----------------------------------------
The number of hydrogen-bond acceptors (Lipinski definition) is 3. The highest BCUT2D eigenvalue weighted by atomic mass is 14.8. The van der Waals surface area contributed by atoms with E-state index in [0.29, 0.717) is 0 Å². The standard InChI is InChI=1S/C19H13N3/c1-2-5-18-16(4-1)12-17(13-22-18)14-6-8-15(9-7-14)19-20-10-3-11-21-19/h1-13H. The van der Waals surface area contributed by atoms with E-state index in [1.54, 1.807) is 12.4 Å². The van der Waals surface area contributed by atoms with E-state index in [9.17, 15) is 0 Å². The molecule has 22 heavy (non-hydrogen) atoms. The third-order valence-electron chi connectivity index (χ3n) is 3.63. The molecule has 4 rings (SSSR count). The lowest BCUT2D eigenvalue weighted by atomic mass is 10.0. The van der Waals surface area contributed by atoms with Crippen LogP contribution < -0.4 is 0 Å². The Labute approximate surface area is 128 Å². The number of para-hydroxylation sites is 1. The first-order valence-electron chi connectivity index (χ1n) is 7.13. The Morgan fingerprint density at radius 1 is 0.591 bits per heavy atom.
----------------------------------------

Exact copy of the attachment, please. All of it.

The number of hydrogen-bond acceptors (Lipinski definition) is 3. The highest BCUT2D eigenvalue weighted by atomic mass is 14.8. The van der Waals surface area contributed by atoms with E-state index in [0.29, 0.717) is 0 Å². The standard InChI is InChI=1S/C19H13N3/c1-2-5-18-16(4-1)12-17(13-22-18)14-6-8-15(9-7-14)19-20-10-3-11-21-19/h1-13H. The van der Waals surface area contributed by atoms with E-state index in [1.54, 1.807) is 12.4 Å². The van der Waals surface area contributed by atoms with E-state index in [9.17, 15) is 0 Å². The molecule has 22 heavy (non-hydrogen) atoms. The third-order valence-electron chi connectivity index (χ3n) is 3.63. The molecule has 4 rings (SSSR count). The lowest BCUT2D eigenvalue weighted by atomic mass is 10.0. The van der Waals surface area contributed by atoms with Crippen LogP contribution < -0.4 is 0 Å². The Labute approximate surface area is 128 Å². The number of para-hydroxylation sites is 1. The first-order valence-electron chi connectivity index (χ1n) is 7.13. The Morgan fingerprint density at radius 1 is 0.591 bits per heavy atom.